Biden's net neutrality push faces uncertain future at Supreme Court

 October 2, 2023

Joe Biden wants to bring back "net neutrality," but the Supreme Court could get in the way.

Even two former Obama administration lawyers agree that the Federal Communication Commission's (FCC) attempted re-boot will likely be struck down under the "major questions" doctrine. 

Biden's latest power grab

Basically, the major questions doctrine says that Congress has to clearly delegate authority to federal agencies to make decisions with major economic and political significance.

The conservative Supreme Court has invoked the doctrine before to curtail Biden's climate agenda and his student loan forgiveness program.

Biden's latest government overreach is likely to get smacked down under the same principle, according to Donald Verrilli and Ian Gershengorn, who both served as Solicitors General for Obama.

They warned that Congress never gave clear authorization for the FCC to engage in the sweeping regulation it now seeks.

"Nothing in Title II of the Communications Act itself or in any other statute gives the Commission the clear and unambiguous authority to classify broadband as a Title II telecommunications service subject to common carrier regulation, and the Commission cannot reasonably conclude otherwise."

Government control

Of course, the Biden administration sees it differently.

Jessica Rosenworcel, the FCC commissioner, said the repeal of net neutrality rules under Presider Trump was "on the wrong side of history, the wrong side of the law, and the wrong side of the public.”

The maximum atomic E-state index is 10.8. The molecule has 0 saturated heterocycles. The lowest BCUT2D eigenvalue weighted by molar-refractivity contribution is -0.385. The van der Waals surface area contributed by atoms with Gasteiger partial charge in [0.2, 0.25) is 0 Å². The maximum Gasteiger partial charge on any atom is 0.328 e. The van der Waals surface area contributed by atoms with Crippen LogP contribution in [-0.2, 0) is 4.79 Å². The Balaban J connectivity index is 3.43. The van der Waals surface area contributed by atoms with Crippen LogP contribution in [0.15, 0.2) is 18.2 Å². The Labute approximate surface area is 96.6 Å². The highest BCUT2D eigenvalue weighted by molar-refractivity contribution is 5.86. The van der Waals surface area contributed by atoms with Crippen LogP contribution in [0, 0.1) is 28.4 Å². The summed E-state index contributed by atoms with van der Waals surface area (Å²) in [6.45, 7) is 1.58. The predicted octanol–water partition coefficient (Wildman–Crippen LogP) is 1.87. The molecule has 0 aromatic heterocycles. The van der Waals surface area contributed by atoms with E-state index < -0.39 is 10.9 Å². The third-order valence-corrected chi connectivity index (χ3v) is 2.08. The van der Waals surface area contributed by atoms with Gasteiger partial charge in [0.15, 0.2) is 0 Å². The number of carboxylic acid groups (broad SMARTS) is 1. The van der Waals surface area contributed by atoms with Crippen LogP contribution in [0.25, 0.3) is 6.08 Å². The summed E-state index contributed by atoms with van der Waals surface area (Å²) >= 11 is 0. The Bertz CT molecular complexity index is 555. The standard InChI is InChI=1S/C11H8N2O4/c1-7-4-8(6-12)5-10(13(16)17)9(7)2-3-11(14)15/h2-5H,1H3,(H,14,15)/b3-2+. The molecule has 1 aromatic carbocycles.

But Brendan Carr, one of the two remaining Republicans on the FCC, blasted net neutrality as a government power grab that would make the internet less free and more expensive.

"Utility-style regulation of the Internet was never about improving your online experience—that was just the sheep’s clothing. It was always about control," he wrote.

Biden fights for internet freedom?

The repeal of net neutrality under Trump led to apocalyptic predictions about the demise of the internet that never came true. Still, advocates of net neutrality say it is integral to prevent "throttling" of service and maintain an "open internet."

Of course, these are many of the same people who have championed aggressive censorship in recent years, especially since COVID.

In fact, the Biden administration has been rebuked in federal court for going to "Orwellian" lengths to censor Americans on social media. Given that context, many will look at Biden's push for "net neutrality" with skepticism.

In a statement screaming with unintentional irony, Biden said the FCC's move would prevent large corporations from dictating what content Americans are allowed to see online.

"President Biden supports net neutrality so that large corporations can’t pick and choose what content you can access online or charge you more for certain content,” said Hannah Garden-Monheit, special assistant to the president for economic policy.

" A free people [claim] their rights, as derived from the laws of nature."
Thomas Jefferson
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